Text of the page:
Post by Olivia Lukacic and Chloe Tremper, Program Leads
We were living on the edge this week - exploring all that Hurricane Island has to offer with five awesome middle school students! For the week of August 9-15, we honed our naturalist skills and furthered our understanding of marine and terrestrial ecosystems through lots of art and exploration. The students arrived on a beautiful, sunny Hurricane day and were only on island for an hour or so before our first brave pier jumper took the plunge into the icy Atlantic! The rest of the day was filled with the always fun history hike with a sustainability twist as well as team building games.
Our first full day as a group started off with a bang! Chloe started the day off teaching about bird adaptations and introducing some of Hurricane’s most common bird species. We looked at what types of wings, beaks, and feet shapes would be best suitable for a variety of conditions, challenged each other to a nest building challenge to see whose nest could withstand the most weight, and played a hilarious game of "here I am, where are you." This game is all about trying to find your partner with a pre-determined call while you are both blindfolded and music is blasting all around. We realized how hard it could be for birds to communicate in their environment and how their songs may be adapted to their environment, while also entertaining some of the HIF staff and visitors. In the afternoon, we went with Jacque into the intertidal to learn about how animals and plants adapt in a constantly changing marine environment. We found amazing things at Two Bush Island including brittle stars, sea stars, hermit crabs, three varieties of other crabs, sea urchins, seas sponge, tunicates, and four lumpfish! We brought our species back to the lab to use our observation skills to draw the creatures and look at them under the microscope.
Tuesday was a botany bonanza! We started off with an island perimeter hike to learn how to identify plants in the field and we also collected plants that caught our eye. Back in the lab, we learned how to use field guides - this involved racing to identify plants using the dichotomous key in Newcomb's Wildflower Guide and a tree-detective game that challenged students to describe plants with proper botany vocabulary and match up mystery species to tress listed in The Forest Trees of Maine. The afternoon was our first day of rock climbing! The students learned how to belay and get used to climbing before moving to the big wall. Once at the big wall, the students were climbing machines – completing some of the most challenging climbs with ease! After climbing, we stayed at the rock face for a little bit and collected lichens and mosses to take back to the lab and learn about.
Due to some foggy, wet, and windless weather our planned sailing day on Wednesday turned into an awesome art and building day! The students started off the day building and painting their own bird boxes. These weren’t your run of the mill bird boxes, however - these have a plexiglass back that allow the students to observe the nest building process. Each student constructed, painted, and took home their bird box. Most of the plexiglass was painted over to give the birds’ privacy with viewing holes left unpainted. The rest of the day was spent exploring the world of bugs and learning about the importance of pollinators. We played a super fun pollinator game developed by Olivia and used watercolors to make observational drawings Hurricane’s bug collection.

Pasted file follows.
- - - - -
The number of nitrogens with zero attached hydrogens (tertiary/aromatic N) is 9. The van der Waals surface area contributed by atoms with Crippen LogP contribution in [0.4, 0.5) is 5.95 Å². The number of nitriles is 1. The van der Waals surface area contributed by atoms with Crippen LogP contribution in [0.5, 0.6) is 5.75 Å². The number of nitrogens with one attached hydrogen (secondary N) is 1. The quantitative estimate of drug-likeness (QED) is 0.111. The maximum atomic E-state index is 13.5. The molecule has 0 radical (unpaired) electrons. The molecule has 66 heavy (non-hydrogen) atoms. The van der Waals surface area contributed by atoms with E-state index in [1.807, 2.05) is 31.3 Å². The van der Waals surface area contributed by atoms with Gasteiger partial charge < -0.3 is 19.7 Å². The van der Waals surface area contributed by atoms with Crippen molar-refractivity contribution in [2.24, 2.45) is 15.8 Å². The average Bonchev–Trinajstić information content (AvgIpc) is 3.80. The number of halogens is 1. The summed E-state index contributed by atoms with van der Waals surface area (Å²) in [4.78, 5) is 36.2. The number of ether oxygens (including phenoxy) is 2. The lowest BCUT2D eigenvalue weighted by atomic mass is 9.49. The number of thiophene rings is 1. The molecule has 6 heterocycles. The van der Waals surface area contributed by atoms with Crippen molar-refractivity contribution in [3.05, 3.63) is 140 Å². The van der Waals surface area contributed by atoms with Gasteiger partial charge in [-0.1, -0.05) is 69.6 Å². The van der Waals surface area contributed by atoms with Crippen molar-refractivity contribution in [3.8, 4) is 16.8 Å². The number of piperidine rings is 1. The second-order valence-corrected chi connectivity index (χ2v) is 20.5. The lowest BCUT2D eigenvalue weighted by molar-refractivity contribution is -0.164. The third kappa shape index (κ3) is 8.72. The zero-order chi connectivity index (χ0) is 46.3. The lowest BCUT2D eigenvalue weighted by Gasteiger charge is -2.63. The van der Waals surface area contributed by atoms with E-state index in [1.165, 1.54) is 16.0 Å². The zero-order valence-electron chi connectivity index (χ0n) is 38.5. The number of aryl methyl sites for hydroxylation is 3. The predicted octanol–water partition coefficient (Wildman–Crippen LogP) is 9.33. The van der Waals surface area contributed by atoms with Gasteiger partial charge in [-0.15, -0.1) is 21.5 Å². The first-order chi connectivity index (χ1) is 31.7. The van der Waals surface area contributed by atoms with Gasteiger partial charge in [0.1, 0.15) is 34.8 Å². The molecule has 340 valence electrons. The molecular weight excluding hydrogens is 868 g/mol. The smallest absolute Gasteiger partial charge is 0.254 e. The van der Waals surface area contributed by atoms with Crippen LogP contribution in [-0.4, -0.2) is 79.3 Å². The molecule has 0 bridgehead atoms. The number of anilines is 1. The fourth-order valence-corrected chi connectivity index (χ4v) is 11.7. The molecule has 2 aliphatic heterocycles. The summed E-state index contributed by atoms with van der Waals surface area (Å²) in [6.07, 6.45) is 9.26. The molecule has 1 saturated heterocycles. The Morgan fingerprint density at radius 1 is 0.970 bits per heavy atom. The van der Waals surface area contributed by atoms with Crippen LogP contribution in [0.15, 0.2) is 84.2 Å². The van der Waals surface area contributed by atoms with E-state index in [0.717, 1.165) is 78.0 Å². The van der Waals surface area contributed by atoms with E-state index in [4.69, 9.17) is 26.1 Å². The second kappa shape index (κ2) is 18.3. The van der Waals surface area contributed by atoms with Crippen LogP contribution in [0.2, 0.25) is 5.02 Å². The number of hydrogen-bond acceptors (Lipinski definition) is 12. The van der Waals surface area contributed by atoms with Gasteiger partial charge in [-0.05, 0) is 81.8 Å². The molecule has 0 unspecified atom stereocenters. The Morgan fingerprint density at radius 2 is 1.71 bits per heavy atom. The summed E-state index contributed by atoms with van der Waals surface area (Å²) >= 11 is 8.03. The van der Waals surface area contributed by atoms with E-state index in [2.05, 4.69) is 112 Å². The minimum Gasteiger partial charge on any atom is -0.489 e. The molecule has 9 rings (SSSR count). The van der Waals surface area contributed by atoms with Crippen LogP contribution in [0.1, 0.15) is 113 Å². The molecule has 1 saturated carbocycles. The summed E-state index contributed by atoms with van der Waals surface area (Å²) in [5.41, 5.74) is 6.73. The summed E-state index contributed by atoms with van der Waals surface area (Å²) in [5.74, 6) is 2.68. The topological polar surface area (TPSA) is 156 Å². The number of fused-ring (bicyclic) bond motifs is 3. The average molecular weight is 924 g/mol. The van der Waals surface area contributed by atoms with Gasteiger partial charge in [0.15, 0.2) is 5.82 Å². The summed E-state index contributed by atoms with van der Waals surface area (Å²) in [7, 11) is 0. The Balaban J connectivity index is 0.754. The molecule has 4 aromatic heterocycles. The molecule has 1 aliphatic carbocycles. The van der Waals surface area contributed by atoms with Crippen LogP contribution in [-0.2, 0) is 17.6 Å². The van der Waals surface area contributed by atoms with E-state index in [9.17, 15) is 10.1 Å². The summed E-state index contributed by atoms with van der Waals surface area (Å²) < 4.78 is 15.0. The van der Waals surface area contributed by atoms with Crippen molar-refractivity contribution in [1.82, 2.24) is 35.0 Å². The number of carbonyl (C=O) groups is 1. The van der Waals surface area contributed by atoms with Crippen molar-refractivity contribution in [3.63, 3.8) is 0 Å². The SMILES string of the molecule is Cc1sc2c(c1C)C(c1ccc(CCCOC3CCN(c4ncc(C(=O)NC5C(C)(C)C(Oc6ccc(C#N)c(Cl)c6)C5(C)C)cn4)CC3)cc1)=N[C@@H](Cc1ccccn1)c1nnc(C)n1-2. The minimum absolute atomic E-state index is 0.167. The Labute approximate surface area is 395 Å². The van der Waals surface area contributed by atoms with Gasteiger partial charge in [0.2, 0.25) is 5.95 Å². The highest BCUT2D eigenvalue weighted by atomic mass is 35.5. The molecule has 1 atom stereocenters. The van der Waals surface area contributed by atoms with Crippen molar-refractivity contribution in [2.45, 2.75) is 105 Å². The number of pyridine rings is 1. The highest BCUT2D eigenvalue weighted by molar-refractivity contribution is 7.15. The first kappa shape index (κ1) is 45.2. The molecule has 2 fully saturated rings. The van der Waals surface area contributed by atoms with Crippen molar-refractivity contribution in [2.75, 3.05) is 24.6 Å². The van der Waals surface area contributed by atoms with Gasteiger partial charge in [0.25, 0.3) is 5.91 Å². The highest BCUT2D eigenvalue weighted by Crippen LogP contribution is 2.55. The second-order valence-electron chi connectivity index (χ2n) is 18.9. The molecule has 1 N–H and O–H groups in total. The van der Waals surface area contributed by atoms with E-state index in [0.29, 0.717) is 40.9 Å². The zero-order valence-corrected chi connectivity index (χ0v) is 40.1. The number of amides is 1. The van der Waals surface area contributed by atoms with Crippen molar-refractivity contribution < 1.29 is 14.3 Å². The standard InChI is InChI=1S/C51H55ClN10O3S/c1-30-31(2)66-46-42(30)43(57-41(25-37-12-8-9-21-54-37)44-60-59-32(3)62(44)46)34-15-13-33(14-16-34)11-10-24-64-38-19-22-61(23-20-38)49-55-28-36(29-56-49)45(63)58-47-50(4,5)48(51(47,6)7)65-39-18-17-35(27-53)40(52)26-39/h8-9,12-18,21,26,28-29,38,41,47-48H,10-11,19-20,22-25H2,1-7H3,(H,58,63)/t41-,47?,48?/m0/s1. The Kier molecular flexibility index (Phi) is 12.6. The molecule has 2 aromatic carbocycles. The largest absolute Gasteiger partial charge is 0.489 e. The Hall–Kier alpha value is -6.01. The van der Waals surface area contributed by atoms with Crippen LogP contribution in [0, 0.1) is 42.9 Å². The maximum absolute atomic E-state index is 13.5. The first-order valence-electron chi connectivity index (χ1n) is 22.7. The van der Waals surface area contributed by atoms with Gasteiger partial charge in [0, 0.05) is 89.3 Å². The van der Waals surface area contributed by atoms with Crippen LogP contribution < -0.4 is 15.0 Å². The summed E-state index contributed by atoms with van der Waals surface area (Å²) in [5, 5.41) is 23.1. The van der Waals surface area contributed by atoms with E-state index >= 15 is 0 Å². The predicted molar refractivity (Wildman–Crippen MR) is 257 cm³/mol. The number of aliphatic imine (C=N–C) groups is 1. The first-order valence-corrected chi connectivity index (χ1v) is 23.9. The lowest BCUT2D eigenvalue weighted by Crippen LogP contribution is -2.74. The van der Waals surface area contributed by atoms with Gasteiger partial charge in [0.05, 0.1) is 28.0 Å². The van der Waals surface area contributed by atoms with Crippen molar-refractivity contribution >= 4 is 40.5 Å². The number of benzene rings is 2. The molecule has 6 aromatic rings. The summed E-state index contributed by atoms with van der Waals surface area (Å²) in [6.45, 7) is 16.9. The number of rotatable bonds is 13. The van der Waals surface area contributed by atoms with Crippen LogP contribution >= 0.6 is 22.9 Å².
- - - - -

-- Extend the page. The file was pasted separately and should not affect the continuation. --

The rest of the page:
The next day, after another morning of climbing, the students spend the afternoon with Josie Iselin. Josie is the photographer, author, and designer of seven books all of which focus on the forms in nature we find at hand, especially those found at the beach. Some of her books include An Ocean Garden, Seashells, Heartstones, and Beach: A Book Of Treasure. Upon her arrival, Josie gave a brief presentation to the students and our staff about herself and her work and then we headed into the intertidal with her to explore all of the different types of seaweed Hurricane’s coast has to offer. We had a ton of fun holding different seaweeds up to the sun to admire their colorations and aging knotted rack by its bubbles!
The last full day of Living on the Edge consisted of a morning sail over to Crane Island where we picnicked and explored followed by an afternoon of individual project time! The students were given creative freedom to create a piece of art, or multiple pieces, that related to what they did and learned on Hurricane over the past week. All the projects were AMAZING and very different from one another. Some students worked with washed up buoys from our buoy pile creating sculptures, painting them, and even decorating them with pressed flowers. One student used leaf prints to create a backdrop for the Hurricane flag and another made a three-dimensional topographic map of Hurricane out of cardboard.
Students finished up their projects on the final morning and then completed an island-wide scavenger hunt! The scavenger hunt had the students running all over the island starting off near the galley, heading towards Gibbon’s Point on the north end, then back across the island to points like“the crack,” high cliffs, and the main quarry face. The scavenger hunt ended with some HIF bumper stickers as the prize and a fun cook-out on the south end. It was a great way to end a super fun week. As always we hope the kids had just as much fun as we did and that we see them out on the island next year!